Human Rights Committee
Summary record of the 3011th meeting
Held at the Palais Wilson, Geneva, on Wednesday, 16 October 2013, at 10 a.m.
Chairperson:Sir Nigel Rodley
Consideration of reports submitted by States parties under article 40 of the Covenant (continued)
Third periodic report of the Plurinational State of Bolivia (continued)
The meeting was called to order at 10.10 a.m.
Consideration of reports submitted by States parties under article 40 of the Covenant (continued)
Third periodic report of the Plurinational State of Bolivia (continued) (CCPR/C/BOL/3, CCPR/C/BOL/Q/3 and Add.1)
At the invitation of the Chairperson, the delegation of the Plurinational State of Bolivia took places at the Committee table.
Ms. Ayllón Quinteros (Plurinational State of Bolivia), responding to the questions posed by the Committee at the end of the previous meeting, explained that, despite the transition from an inquisitorial to an accusatory justice system several decades earlier, little progress had been made in improving access to justice, expediting criminal procedures or reducing overcrowding in prisons, where 80 per cent of detainees were awaiting trial. The singular model of justice had failed, and the system had collapsed. Over the past 12 years the Government had therefore been implementing a new, pluralistic model, in which both ordinary justice and indigenous campesino justice, as well as specialized legal systems, enjoyed equal status.
To facilitate the process, the Government had arranged a series of workshops and seminars for indigenous authorities and communities, as well as prosecutors, judges and lawyers working in the ordinary system, on the different components of the new model. University curricula still needed to be updated, however, because they currently prepared students to practice only ordinary law. Training also played a key role in the Government’s efforts to stop lynching. Lynching was clearly prohibited under the Constitution, and work had been done to raise awareness of that prohibition among authorities and the population at large, especially in communities where lynchings had occurred.
The Government had taken decisive action to reduce prison overcrowding. Presidential amnesties and pardons had been issued for those in pretrial detention for petty offences, and the Code of Criminal Procedure was being amended so that persons with no fixed place of residence or employment charged with minor offences would no longer be automatically remanded in custody pending trial, which amounted to the criminalization of poverty. The severe delays caused by the problems with setting up citizens’ courts and other bottlenecks in the justice system were also being addressed.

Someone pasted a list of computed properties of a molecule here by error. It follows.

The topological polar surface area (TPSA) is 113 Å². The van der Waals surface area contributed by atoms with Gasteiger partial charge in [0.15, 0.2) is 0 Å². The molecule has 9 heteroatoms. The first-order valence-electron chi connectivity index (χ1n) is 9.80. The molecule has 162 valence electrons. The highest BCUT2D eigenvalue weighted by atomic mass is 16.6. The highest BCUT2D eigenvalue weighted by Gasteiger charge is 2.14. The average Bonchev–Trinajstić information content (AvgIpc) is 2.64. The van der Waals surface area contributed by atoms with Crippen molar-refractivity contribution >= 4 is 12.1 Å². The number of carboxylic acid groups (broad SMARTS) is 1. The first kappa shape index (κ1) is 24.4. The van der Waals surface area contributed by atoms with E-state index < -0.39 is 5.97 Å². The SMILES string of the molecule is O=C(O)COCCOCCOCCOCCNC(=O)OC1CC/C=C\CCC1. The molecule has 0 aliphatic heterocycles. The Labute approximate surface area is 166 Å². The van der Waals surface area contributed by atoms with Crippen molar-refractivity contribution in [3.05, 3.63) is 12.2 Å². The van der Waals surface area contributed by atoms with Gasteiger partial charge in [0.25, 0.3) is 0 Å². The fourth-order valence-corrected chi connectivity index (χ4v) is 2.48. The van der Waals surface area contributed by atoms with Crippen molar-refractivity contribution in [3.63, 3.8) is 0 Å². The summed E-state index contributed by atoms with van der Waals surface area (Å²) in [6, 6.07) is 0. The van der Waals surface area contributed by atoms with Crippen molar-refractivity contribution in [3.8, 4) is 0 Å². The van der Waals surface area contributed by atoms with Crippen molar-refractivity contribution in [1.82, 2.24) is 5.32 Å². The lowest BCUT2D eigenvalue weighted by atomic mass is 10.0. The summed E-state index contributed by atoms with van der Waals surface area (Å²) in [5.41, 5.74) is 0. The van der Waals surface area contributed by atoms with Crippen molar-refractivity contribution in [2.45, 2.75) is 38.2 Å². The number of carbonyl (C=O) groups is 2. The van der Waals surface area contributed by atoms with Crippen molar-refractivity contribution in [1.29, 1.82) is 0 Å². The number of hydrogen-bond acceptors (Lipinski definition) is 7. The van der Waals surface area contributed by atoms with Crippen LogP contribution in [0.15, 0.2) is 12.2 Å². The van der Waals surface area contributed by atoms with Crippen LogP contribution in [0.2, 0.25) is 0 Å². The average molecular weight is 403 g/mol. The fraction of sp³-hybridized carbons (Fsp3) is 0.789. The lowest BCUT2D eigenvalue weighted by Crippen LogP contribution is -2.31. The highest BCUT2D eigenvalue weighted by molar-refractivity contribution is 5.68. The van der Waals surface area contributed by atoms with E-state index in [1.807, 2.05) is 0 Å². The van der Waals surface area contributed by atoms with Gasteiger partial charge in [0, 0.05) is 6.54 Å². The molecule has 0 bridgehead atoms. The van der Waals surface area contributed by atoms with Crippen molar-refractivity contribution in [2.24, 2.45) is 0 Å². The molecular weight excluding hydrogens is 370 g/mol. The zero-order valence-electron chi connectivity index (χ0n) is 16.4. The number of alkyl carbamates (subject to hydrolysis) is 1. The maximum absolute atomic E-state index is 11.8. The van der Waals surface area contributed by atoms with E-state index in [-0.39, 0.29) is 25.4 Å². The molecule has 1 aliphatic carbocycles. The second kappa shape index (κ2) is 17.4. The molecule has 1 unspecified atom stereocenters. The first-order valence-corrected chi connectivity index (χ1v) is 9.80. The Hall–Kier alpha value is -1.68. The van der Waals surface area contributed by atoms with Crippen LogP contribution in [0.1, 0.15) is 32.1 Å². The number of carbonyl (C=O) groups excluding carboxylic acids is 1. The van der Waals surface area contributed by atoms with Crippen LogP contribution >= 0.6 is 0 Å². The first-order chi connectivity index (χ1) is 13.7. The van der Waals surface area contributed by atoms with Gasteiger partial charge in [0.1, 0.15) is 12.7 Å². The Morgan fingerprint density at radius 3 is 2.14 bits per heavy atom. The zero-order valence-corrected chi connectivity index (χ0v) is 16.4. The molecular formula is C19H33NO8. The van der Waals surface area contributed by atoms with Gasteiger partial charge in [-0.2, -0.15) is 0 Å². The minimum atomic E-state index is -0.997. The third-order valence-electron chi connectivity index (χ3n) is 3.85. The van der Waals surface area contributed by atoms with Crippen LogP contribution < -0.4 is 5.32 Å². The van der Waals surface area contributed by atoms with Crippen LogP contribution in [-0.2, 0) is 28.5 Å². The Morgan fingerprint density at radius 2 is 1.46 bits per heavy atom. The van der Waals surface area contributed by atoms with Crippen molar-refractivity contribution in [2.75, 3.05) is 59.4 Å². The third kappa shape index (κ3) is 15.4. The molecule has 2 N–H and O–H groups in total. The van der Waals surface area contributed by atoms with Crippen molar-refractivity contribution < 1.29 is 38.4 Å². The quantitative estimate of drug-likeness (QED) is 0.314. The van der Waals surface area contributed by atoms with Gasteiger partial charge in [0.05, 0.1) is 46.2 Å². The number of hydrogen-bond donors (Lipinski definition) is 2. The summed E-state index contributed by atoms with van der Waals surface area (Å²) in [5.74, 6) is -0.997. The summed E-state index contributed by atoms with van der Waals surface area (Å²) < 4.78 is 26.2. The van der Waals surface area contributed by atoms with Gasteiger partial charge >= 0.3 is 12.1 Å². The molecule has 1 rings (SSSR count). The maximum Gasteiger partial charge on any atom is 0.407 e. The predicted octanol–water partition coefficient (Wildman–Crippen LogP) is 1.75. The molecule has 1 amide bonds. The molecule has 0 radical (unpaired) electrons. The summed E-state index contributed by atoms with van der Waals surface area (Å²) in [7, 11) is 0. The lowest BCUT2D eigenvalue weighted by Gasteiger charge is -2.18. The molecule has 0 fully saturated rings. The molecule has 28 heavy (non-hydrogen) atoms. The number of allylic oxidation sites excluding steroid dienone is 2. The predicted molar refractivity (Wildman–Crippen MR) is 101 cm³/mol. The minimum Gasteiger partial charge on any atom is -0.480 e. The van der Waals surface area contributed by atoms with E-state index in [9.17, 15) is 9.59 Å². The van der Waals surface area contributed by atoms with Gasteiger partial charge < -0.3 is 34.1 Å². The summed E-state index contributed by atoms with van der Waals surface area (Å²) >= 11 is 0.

Huge strides had been made in tackling discrimination, as reflected in the diverse backgrounds of the members of the current National Assembly and the admission of indigenous youths to the Armed Forces and universities. Those institutions had previously been accessible only to the wealthy elite. Discrimination had been made an offence under the law, punishable with administrative sanctions and prison sentences.
Mr. Cox Mayorga (Plurinational State of Bolivia), referring to a document without a symbol circulated in the conference room, said that, under the Constitution, the courts were obliged to apply the Covenant. The fact that no complaints had been filed under the Optional Protocol to the Covenant was not due to any restrictions imposed by the State. On the contrary, the State had disseminated the contents of the instruments widely since 2010 as part of the preparations for the submission of its third periodic report to the Committee.
Lynching was not permitted in any jurisdiction and was treated as murder or attempted murder. Nevertheless, there had been between 14 and 44 lynchings each year in the period 2006–2010, mostly in La Paz. To tackle the issue, 1,000 indigenous judges had attended courses on the right to life; 15,000 persons had received training in the delimitation of jurisdictions, and the Government was taking steps to expedite criminal procedures.